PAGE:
The man accused of killing gay Ugandan Human Rights Defender David Kato has appeared in court. This is an account of that court appearance from glbt rights group Freedom and Roam Uganda, which is calling for change in the fraught African nation:
The alleged murderer of Human Rights Defender, David Kato, was brought before Mukono Magistrate Court today.
The suspected killer, Nsubuga Sydney Alias Enoch, was brought into court from Luzira Maximum Prison at 9:45am. He seemed to exude arrogance as he walked into the court premises. The court was packed with more than 40 people among whom were family, friends, Lesbian, Gay, Bisexual and Transgender (lgbt) human rights activists and their allies as well as diplomats from a number of embassies in Uganda.
Emotions of rage, anger, sorrow and grief gripped those in attendance; tears rolled down the faces of activists, friends and family while they watched in shock as the hand cuffs were removed from the suspect's hands for the court proceedings.
Today marks the beginning of the court hearings as Nsubuga Sydney Alias Enoch appeared before Grade II Magistrate, Nabbasa Ruth, for mention of Court Case No. AA020/2011CRB177/11 MKN, the Republic of Uganda Vs. Nsubuga Sydney Alias Enoch. The prosecutor presented the case to the court and the Magistrate adjourned the case for hearing on the 3rd of March, 2011. The suspect was further remanded in custody.
The Ugandan LGBT movement calls upon the Ugandan police to thoroughly investigate this case, leaving no stone unturned and exploring all angles, to ensure that justice is delivered.
We further call on the Government of Uganda to withdraw the Anti-Homosexuality Bill in its entirety and exercise its responsibility to protect every human being within the borders of Uganda without discrimination of any sort.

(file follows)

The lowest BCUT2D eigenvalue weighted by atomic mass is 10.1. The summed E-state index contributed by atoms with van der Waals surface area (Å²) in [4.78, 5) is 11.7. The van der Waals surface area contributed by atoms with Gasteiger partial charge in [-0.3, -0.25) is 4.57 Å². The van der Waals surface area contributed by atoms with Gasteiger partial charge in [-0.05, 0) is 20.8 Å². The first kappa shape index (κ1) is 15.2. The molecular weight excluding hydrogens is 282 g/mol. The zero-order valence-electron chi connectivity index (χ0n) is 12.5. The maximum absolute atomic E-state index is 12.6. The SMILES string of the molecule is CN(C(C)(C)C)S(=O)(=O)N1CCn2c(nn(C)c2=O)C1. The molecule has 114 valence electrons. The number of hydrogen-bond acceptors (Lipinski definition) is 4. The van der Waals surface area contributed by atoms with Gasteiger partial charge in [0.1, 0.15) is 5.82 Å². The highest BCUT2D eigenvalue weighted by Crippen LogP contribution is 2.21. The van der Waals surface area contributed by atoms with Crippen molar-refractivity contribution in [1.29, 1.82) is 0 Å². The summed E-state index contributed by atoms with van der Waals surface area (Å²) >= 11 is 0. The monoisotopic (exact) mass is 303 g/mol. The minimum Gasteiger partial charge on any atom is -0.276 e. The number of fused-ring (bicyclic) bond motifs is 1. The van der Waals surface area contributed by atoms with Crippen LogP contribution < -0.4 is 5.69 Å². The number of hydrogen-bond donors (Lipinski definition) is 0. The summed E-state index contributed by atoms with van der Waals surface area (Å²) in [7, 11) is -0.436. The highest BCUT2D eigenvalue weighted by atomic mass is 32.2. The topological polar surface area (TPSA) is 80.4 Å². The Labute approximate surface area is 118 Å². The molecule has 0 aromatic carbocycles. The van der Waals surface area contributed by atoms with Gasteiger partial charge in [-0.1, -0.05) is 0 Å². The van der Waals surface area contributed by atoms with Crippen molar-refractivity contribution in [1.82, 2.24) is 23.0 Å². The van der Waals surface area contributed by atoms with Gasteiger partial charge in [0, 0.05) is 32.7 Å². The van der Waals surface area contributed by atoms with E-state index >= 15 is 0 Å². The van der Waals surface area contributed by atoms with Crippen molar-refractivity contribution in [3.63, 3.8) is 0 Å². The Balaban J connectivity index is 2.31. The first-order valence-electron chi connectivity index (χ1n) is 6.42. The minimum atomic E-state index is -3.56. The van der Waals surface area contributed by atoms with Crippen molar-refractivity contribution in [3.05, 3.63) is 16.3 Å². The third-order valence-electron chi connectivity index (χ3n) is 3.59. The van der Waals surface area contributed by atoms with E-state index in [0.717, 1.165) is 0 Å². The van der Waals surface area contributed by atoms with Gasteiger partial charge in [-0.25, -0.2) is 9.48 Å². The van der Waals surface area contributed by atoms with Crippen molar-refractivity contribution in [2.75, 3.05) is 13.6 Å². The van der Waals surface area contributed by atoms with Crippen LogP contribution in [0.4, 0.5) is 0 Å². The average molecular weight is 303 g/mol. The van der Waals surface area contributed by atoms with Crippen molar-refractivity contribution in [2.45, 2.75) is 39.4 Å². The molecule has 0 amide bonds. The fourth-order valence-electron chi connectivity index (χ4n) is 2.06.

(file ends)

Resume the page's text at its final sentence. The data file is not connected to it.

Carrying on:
On the 26th of January, 2011, Ugandan LGBT activist and human rights defender, David Kato Kisule, was found murdered at his residence in Kyetume, Mukono District. David, who spent his life advocating for equality and dignity for all, had constantly until the day before his murder, received death threats . âI spoke to David day before his death and he reported to me that he was scared because his life was in danger and that he was facing threats related to his advocacy work.â said a close colleague and personal friend.
On the 2nd of October, 2010, the Rolling Stone, a local tabloid in Uganda, published a front page âspecialâ, calling for the hanging of 100 alleged homosexuals. David's picture and name prominently featured in the article. Immediately after this publication, the number of threats against David, and other activists featured, increased dramatically. David Kato and two others then challenged this action by the Rolling Stone in court. On the 3rd of January, 2011, the High Court ruled that the tabloid violated the constitutional rights to privacy and safety of the three individuals. This constituted a victory. Threats against David further escalated after this ruling.
There is a strong history of hate speech in Uganda against LGBT people by government authorities and religious fundamentalists, both local and international, particularly, the American Right Wing. Even during David's funeral, the presiding religious minister chose to condemn David in his coffin and the larger LGBTI movement, further inciting people to violence.
The role of the media has continued to fuel the sentiments which came in the wake of the recurring hate speech. This has further incited a range of violations which include and not limited to hate crimes, discrimination and rejection of LGBT people in Uganda. It also gave birth to the monstrous and draconian Anti Homosexuality Bill 2009, which was tabled by Ndorwa West MP, David Bahati on the 14th of October, 2009.
Today the LGBT community continues to live in fear, threats are on an increase; eviction from houses, loss of jobs, harassment at school, intimidation in public spaces, among others. The activist community continues to monitor closely the developments of the case and the investigation process. Though in fear and grief, we continue to work for the vision of a liberated LGBT community in Uganda.